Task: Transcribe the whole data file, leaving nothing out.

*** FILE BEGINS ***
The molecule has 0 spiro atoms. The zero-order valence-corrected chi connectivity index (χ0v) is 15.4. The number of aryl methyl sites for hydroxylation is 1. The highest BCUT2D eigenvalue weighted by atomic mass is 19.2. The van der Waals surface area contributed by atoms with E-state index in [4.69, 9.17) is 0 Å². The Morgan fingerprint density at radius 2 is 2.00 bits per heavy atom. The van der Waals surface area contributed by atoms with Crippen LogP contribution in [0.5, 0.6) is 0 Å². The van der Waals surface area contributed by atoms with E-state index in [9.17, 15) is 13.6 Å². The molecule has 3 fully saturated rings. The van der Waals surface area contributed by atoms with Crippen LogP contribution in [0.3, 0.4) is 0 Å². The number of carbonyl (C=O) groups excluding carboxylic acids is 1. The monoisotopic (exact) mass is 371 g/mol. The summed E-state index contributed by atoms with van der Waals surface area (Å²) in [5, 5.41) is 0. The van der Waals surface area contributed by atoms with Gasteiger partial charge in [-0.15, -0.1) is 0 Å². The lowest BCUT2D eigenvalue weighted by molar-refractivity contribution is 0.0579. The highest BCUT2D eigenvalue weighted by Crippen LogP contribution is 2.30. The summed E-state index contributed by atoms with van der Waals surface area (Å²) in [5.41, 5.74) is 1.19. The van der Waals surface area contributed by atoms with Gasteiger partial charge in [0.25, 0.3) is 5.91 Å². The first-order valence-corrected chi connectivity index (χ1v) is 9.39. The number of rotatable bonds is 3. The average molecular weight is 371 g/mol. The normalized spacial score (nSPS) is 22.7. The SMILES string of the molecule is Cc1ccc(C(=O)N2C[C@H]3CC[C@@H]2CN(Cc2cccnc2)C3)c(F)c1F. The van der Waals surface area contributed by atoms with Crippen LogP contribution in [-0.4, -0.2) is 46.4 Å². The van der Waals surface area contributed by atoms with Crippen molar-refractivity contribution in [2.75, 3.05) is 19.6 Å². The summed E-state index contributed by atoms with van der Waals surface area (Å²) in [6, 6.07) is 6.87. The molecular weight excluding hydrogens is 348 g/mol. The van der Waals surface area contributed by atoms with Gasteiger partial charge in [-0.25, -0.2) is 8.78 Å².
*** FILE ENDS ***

The molecule has 0 spiro atoms. The zero-order valence-corrected chi connectivity index (χ0v) is 15.4. The number of aryl methyl sites for hydroxylation is 1. The highest BCUT2D eigenvalue weighted by atomic mass is 19.2. The van der Waals surface area contributed by atoms with E-state index in [4.69, 9.17) is 0 Å². The Morgan fingerprint density at radius 2 is 2.00 bits per heavy atom. The van der Waals surface area contributed by atoms with Crippen LogP contribution in [0.5, 0.6) is 0 Å². The van der Waals surface area contributed by atoms with E-state index in [9.17, 15) is 13.6 Å². The molecule has 3 fully saturated rings. The van der Waals surface area contributed by atoms with Crippen LogP contribution in [0.3, 0.4) is 0 Å². The number of carbonyl (C=O) groups excluding carboxylic acids is 1. The monoisotopic (exact) mass is 371 g/mol. The summed E-state index contributed by atoms with van der Waals surface area (Å²) in [5, 5.41) is 0. The van der Waals surface area contributed by atoms with Gasteiger partial charge in [-0.15, -0.1) is 0 Å². The lowest BCUT2D eigenvalue weighted by molar-refractivity contribution is 0.0579. The highest BCUT2D eigenvalue weighted by Crippen LogP contribution is 2.30. The summed E-state index contributed by atoms with van der Waals surface area (Å²) in [5.41, 5.74) is 1.19. The van der Waals surface area contributed by atoms with Gasteiger partial charge in [0.25, 0.3) is 5.91 Å². The first-order valence-corrected chi connectivity index (χ1v) is 9.39. The number of rotatable bonds is 3. The average molecular weight is 371 g/mol. The normalized spacial score (nSPS) is 22.7. The SMILES string of the molecule is Cc1ccc(C(=O)N2C[C@H]3CC[C@@H]2CN(Cc2cccnc2)C3)c(F)c1F. The van der Waals surface area contributed by atoms with Crippen LogP contribution in [-0.4, -0.2) is 46.4 Å². The van der Waals surface area contributed by atoms with Crippen molar-refractivity contribution in [2.75, 3.05) is 19.6 Å². The summed E-state index contributed by atoms with van der Waals surface area (Å²) in [6, 6.07) is 6.87. The molecular weight excluding hydrogens is 348 g/mol. The van der Waals surface area contributed by atoms with Gasteiger partial charge in [-0.25, -0.2) is 8.78 Å².